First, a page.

While there is near unanimity among regional and Western governments that Assad should step down and be succeeded by a democratically elected government, involvement so far has been limited to the usual “condemnation” of the violent and repressive measures and calls by some foreign leaders for Assad to step down. Unlike in the Libyan conflict, the UN Security Council has not attempted to authorize external assistance for the insurgents. Because of Russian and Chinese opposition and veto threats, the final resolution simply stated the usual diplomatic jargon about “condemning” human rights violations; demands for a cessation by the Syrian government of all such violations; and condemning “all violence . . .including attacks against state institutions . . . “.


The heart of the Resolution and that which Russia and China deemed most objectionable was its declared support for the League of Arab Nations “decision of 22 January, 2012” which called for President Assad to relinquish power to a deputy and start negotiations with opponents within two weeks. The proposal also called for a government of national unity to be formed within two months, followed by presidential and parliamentary elections. 

It should be noted that the Resolution specifically states that Article 41 of the UN Charter is not applicable. This is important because under Article 41 which is part of Chapter VII of the Charter, the Security Council may adopt coercive measures short of military engagement such as economic sanctions which are obligatory on UN members. Thus the Security Council Resolution was specifically weak in an effort to placate the Russian and Chinese governments and offered in essence nothing more than a “sense of the Council” which, in the face of Syrian intransigence, was unlikely to have any affect other than diplomatic window dressing. Nonetheless the resolution was too strong for the Russians and Chinese.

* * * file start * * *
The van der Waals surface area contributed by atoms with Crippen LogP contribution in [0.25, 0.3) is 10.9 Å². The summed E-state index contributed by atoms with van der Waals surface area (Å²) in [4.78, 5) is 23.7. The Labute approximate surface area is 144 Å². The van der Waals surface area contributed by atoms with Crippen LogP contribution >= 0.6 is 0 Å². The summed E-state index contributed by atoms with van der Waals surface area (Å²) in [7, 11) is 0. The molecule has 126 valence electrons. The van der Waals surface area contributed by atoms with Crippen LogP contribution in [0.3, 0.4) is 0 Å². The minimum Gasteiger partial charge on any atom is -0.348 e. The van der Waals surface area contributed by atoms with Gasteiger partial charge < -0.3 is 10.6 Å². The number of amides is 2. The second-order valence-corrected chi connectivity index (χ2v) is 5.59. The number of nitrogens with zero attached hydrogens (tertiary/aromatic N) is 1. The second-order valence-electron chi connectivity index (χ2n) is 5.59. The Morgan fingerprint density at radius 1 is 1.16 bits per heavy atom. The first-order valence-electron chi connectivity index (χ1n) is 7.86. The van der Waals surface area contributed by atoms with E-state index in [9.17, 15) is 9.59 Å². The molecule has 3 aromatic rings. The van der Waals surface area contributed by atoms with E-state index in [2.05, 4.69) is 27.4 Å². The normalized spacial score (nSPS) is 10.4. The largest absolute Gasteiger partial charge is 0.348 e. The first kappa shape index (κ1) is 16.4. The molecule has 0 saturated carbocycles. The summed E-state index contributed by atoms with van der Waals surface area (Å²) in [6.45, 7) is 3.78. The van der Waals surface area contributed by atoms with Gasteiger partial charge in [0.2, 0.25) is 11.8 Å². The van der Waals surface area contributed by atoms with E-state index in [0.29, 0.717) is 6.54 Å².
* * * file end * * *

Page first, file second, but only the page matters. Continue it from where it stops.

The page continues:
The UN has proved equally ineffectual in the other major Middle East crisis, that of Iran's potential development of nuclear weapons. Iran is a signatory to the UN sponsored Nuclear Non-Proliferation Treaty (NPT) which prohibits them from seeking nuclear weapons and which is enforced by the UN affiliated International Atomic Energy Agency (IAEA). Concern over Iran's nuclear research and development program dates from 2002 when two undisclosed nuclear facilities became known. After years of demands for cooperation including requests for information and access for inspectors, the IAEA, using the information in their possession, came to the conclusion that Iran was indeed engaged in a research and development program for nuclear weapons.